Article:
AMD: validation in murine model of novel approaches to suppression of retinal neovascularisation
Prof Peter Humphries, Trinity College Dublin (supported by IAPB)
Current treatments for wet AMD treat the established disease. The approach developed in this project is pre-emptive and has been designed to intervene in early stage disease where the inner blood retina barrier is intact and impervious to systemically administered drugs. The group has developed a procedure for controlled, periodic, reversible modulation of the inner blood retina barrier which allows low molecular weight compounds to access the affected areas. There is huge potential for this as a minimally invasive systemic therapeutic modality for retinal disease, including RP and AMD, where, in early stage disease, the iBRB is intact and therefore impervious to systemically administered drugs.
Exploration of cell based therapies for retinal degenerations
Prof Jane Farrar, Trinity College Dublin (Joint Funding through MRCG / HRB 2007)
Stem cells hold great promise in the future treatment of a wide range of disorders, including inherited retinal degenerations, however, obtaining cells with the potential to repopulate particular tissues in the body is a big challenge. This project is working with microRNAs to influence the differentiation and development of cells and will measure and evaluate the effects on a mouse model. An increased understanding of the components involved in driving mammalian photoreceptor differentiation (such as microRNAs) may provide opportunities to develop methods which will in turn facilitate the generation of such cells in vitro and in vivo. Therefore, it is of interest to explore if miRNAs may be of value in driving photoreceptor differentiation.
Directing retinal precursor cells to become functionally integrated cone photoreceptors in host retinas
Dr Breandán Kennedy, University College Dublin (Joint funding through MRCG / HRB 2006)
This project, which finished during 2011 demonstrated the possibility of taking retinas from zebrafish and growing them in plastic dishes. These retinal “explant” cultures survived in vitro and could differentiate. The establishment of the technology meant that the group could identify factors that control eye development and to screen for drugs with therapeutic or toxic action in the eye. This technology will be used going forward in ocular drug discovery and development projects.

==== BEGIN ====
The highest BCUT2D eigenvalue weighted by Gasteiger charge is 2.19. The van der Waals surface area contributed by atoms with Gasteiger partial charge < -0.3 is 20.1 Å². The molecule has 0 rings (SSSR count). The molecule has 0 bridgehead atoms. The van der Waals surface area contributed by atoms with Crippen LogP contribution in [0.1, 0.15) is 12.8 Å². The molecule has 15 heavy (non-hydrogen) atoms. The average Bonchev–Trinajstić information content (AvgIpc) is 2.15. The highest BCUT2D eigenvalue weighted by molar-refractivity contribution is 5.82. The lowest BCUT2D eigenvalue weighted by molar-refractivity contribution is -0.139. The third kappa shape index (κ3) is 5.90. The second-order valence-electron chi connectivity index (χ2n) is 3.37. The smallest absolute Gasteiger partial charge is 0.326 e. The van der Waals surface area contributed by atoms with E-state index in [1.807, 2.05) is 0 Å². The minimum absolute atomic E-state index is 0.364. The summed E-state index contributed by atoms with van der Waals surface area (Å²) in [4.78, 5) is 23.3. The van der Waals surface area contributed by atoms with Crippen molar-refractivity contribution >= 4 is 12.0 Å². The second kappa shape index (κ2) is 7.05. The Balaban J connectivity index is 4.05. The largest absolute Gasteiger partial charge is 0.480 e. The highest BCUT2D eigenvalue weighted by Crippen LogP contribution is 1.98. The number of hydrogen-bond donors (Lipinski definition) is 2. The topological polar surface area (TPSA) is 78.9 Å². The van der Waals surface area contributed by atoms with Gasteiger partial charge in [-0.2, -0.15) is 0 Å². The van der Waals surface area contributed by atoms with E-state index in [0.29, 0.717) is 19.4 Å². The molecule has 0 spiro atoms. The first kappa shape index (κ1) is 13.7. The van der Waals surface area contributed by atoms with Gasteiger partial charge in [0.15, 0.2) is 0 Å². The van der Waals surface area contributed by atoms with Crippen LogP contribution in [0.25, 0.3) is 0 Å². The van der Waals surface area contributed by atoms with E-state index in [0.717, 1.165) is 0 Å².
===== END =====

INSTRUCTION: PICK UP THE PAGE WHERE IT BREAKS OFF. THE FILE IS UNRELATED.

Other Projects Powered By Fighting Blindness
Prof. Paul Engel UCD
An interesting publication has arisen from an initial collaboration between Paul Engel’s group and that of Prof. Pete Humphries in Ocular Genetics at Trinity College Dublin. The TCD group had previously identified the gene for IMPDH1 as the site of the mutations that cause RP10, a particularly unpleasant version of RP that shows dominant negative inheritance, i.e. one needs only inherit the defective gene from one parent to go blind. The work in Prof. Humphries’ group in TCD strongly suggests that with RP10, having one copy of the enzyme (IMPDH1) is actually worse than having no copies at all! This suggests that the defective copy does active damage. The Engel laboratory have generated a model showing that defective IMPDH1 protein does not fold correctly, but also that it suppresses the correct protein folding of the normal unaffected enzyme. Understanding how this mutation affects the cell will ultimately aid drug design that will postpone or ideally prevent the loss of sight.